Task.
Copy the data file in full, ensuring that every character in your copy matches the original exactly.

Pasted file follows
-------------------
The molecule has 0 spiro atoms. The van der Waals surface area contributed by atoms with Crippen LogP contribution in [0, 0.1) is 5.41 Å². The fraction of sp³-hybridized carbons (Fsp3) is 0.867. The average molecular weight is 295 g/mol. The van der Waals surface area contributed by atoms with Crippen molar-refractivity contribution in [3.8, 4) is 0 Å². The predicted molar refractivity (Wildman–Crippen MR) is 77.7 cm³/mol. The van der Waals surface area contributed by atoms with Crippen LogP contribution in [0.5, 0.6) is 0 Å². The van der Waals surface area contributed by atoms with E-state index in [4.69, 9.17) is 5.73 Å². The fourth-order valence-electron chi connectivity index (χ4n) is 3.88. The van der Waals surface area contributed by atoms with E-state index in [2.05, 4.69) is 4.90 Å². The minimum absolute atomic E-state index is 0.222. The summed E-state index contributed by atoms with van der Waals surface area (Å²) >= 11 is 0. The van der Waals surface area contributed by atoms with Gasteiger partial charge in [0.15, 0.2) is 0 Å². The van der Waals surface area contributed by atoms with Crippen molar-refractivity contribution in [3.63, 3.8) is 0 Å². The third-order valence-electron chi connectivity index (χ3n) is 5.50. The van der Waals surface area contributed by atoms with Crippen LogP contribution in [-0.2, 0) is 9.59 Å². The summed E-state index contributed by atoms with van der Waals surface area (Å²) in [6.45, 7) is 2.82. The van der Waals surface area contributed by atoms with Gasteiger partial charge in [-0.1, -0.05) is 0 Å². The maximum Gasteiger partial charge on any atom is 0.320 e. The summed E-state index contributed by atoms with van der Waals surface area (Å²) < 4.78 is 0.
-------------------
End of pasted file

The molecule has 0 spiro atoms. The van der Waals surface area contributed by atoms with Crippen LogP contribution in [0, 0.1) is 5.41 Å². The fraction of sp³-hybridized carbons (Fsp3) is 0.867. The average molecular weight is 295 g/mol. The van der Waals surface area contributed by atoms with Crippen molar-refractivity contribution in [3.8, 4) is 0 Å². The predicted molar refractivity (Wildman–Crippen MR) is 77.7 cm³/mol. The van der Waals surface area contributed by atoms with Crippen LogP contribution in [0.5, 0.6) is 0 Å². The van der Waals surface area contributed by atoms with E-state index in [4.69, 9.17) is 5.73 Å². The fourth-order valence-electron chi connectivity index (χ4n) is 3.88. The van der Waals surface area contributed by atoms with E-state index in [2.05, 4.69) is 4.90 Å². The minimum absolute atomic E-state index is 0.222. The summed E-state index contributed by atoms with van der Waals surface area (Å²) >= 11 is 0. The van der Waals surface area contributed by atoms with Gasteiger partial charge in [0.15, 0.2) is 0 Å². The van der Waals surface area contributed by atoms with Crippen molar-refractivity contribution in [3.63, 3.8) is 0 Å². The third-order valence-electron chi connectivity index (χ3n) is 5.50. The van der Waals surface area contributed by atoms with Crippen LogP contribution in [-0.2, 0) is 9.59 Å². The summed E-state index contributed by atoms with van der Waals surface area (Å²) in [6.45, 7) is 2.82. The van der Waals surface area contributed by atoms with Gasteiger partial charge in [-0.1, -0.05) is 0 Å². The maximum Gasteiger partial charge on any atom is 0.320 e. The summed E-state index contributed by atoms with van der Waals surface area (Å²) < 4.78 is 0.